Debate Summary: Question 3 of 3

Moderator: One of the hot-button issues here is the idea of “pure nature.” Comments?

Hart: This notion of pure nature didn’t cause modernity, but is it complicit in the history of secularization? Through “pure nature,” it became possible to think of revelation as erupting into history from above. Revelation becomes reduced to the facts of Scripture and salvation history, and there is a vast incontinuity between social order and the greatness of God. De Lubac felt that the entire notion of a “supernatural realm” received part of the pathology of modernity. He wanted our reality to be absolutely saturated in a notion of the Incarnate Logos, he wanted every moment to be open to the infinite. Hence, he saw a troubling consequence in separating the sphere of sanctifying grace (the true end of nature) from a “nature” that could be sufficient unto itself without being worried about Christ. Then, Christ becomes the revelation of a purely gracious super-addition to nature. He makes it intelligible perhaps in a new way, but is not required to make it intelligible all the way down.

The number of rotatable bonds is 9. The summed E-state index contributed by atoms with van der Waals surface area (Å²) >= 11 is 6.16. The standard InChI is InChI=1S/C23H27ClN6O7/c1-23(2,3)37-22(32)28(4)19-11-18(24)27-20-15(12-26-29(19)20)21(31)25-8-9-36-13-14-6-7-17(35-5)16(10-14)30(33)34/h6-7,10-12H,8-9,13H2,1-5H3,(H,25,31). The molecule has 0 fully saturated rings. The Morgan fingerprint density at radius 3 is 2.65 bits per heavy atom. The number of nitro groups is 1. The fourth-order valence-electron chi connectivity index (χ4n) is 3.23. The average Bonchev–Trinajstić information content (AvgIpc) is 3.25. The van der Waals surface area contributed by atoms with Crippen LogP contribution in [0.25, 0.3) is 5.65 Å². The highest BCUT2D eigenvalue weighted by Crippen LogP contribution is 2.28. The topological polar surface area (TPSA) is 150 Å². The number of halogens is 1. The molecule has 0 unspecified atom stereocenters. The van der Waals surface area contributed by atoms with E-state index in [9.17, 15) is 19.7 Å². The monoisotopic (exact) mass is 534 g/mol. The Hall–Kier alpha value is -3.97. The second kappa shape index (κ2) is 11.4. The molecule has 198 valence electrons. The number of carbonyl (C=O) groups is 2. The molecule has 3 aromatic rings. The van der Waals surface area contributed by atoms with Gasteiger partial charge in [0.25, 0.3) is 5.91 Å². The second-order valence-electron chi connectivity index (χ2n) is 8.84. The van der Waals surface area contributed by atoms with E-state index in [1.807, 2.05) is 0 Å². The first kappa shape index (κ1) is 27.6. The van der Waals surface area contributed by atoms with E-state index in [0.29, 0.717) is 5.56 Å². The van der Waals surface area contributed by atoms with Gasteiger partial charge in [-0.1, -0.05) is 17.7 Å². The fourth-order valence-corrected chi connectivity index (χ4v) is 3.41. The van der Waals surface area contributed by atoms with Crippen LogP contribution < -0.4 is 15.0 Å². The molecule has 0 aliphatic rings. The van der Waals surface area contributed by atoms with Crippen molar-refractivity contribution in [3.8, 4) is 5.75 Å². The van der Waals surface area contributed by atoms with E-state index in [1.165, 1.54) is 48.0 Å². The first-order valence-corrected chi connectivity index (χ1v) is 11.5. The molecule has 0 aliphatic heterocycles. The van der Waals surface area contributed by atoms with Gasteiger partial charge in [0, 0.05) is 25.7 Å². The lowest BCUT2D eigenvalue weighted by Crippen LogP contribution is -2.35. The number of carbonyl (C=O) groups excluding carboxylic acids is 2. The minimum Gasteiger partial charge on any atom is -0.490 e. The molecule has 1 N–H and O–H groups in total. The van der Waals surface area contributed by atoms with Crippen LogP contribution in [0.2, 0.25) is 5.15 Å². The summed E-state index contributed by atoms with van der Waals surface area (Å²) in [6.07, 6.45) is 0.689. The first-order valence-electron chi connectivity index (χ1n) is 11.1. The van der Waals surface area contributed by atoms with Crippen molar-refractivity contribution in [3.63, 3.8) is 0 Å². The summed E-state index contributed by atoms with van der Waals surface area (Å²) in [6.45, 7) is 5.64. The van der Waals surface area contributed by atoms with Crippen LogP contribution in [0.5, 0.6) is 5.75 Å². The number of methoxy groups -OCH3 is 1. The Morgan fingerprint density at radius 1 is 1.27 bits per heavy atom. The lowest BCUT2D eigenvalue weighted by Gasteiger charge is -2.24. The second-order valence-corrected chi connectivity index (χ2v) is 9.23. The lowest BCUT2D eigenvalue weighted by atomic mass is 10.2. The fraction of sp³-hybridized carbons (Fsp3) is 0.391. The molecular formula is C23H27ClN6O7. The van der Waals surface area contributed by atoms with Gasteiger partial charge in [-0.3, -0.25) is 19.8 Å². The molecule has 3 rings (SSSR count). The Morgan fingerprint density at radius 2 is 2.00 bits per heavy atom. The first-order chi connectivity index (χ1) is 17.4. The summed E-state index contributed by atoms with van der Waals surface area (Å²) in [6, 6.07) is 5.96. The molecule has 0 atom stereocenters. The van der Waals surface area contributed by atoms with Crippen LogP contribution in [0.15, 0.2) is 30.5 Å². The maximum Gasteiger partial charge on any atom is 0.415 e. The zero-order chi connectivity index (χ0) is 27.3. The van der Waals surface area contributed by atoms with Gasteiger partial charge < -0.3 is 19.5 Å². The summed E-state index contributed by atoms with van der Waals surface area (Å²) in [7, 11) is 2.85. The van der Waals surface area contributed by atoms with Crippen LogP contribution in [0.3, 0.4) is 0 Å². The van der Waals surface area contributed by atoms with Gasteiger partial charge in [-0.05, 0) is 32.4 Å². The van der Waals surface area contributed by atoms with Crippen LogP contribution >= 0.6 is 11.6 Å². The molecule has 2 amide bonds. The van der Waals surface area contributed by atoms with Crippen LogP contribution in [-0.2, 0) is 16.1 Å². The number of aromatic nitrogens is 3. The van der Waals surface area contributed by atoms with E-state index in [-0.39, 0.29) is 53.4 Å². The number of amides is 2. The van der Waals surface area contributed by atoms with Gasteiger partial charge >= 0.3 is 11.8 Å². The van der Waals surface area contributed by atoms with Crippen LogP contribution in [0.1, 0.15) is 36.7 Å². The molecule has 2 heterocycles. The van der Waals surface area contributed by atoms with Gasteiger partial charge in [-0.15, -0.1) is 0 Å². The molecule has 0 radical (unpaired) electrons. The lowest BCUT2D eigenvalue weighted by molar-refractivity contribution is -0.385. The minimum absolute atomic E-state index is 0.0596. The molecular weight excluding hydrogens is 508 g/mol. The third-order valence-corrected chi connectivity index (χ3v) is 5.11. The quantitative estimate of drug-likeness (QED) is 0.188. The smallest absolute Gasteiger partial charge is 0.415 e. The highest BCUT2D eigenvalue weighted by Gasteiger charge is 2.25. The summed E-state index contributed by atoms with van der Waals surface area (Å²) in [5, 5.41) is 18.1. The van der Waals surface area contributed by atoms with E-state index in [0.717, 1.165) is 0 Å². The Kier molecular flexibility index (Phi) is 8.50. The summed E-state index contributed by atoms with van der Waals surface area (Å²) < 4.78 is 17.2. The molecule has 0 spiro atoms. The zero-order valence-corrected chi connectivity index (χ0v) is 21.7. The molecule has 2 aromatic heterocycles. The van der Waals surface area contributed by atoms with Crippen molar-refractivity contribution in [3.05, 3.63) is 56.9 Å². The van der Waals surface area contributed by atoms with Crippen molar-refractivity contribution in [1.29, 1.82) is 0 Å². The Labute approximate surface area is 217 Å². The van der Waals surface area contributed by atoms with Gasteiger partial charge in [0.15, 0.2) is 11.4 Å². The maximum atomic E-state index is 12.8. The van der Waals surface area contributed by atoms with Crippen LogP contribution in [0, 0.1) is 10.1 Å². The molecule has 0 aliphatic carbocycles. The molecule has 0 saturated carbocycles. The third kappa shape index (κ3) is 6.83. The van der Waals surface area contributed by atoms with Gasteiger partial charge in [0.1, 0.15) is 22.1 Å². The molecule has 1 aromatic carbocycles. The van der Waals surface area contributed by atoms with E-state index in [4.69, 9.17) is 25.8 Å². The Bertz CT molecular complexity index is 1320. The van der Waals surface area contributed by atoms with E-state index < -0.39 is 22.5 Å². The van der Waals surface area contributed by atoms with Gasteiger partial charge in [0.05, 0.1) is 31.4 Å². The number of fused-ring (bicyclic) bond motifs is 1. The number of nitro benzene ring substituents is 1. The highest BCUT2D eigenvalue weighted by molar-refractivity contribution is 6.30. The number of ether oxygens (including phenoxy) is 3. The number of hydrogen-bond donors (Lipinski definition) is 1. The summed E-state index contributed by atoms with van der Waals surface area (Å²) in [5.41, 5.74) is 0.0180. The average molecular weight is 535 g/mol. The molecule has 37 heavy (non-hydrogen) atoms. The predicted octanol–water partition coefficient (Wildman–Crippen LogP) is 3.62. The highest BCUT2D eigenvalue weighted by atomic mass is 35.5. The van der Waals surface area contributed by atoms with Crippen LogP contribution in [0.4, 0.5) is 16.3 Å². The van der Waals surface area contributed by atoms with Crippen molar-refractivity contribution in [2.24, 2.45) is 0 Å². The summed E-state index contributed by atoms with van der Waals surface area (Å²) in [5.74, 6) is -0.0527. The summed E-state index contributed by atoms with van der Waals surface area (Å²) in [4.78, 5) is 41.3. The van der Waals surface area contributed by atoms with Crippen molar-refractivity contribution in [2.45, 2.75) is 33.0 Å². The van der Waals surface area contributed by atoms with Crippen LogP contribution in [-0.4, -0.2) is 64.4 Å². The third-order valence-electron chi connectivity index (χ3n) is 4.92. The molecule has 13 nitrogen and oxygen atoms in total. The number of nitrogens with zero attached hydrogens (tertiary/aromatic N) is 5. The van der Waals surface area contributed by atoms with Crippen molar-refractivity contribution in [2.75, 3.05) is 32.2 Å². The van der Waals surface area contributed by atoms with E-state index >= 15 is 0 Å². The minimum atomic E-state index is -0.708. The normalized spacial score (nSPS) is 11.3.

Feingold: This is a good example of how it is important to frame a debate rightly. I think the question of “pure nature” is simply not the right question. Instead of asking, “Could God create human, rational nature without calling it to a supernatural end?”, we should ask a more fundamental question: “Does it make sense to speak about an innate end of humanity in coordination with a supernatural end?” What my side is saying is that this human nature I have is a reality. In addition to this nature, I perceive sanctifying grace. But this human nature that’s in me, does it contain an innate or connatural end that’s proportionate to it? Aristotle and Plato asked this question, and answered in the affirmative. Aquinas says that the ancients got this one right. The innate end of human nature is contemplating God through the mirror of creation. So the natural end is God, but the way of contemplating God naturally is through things made. Is that a perfect end for man? No, it leaves a natural desire (that of seeing Beauty fully) unsatisfied. Hence, this contemplation is in some sense immeasurably imperfect, but not for that reason nothing.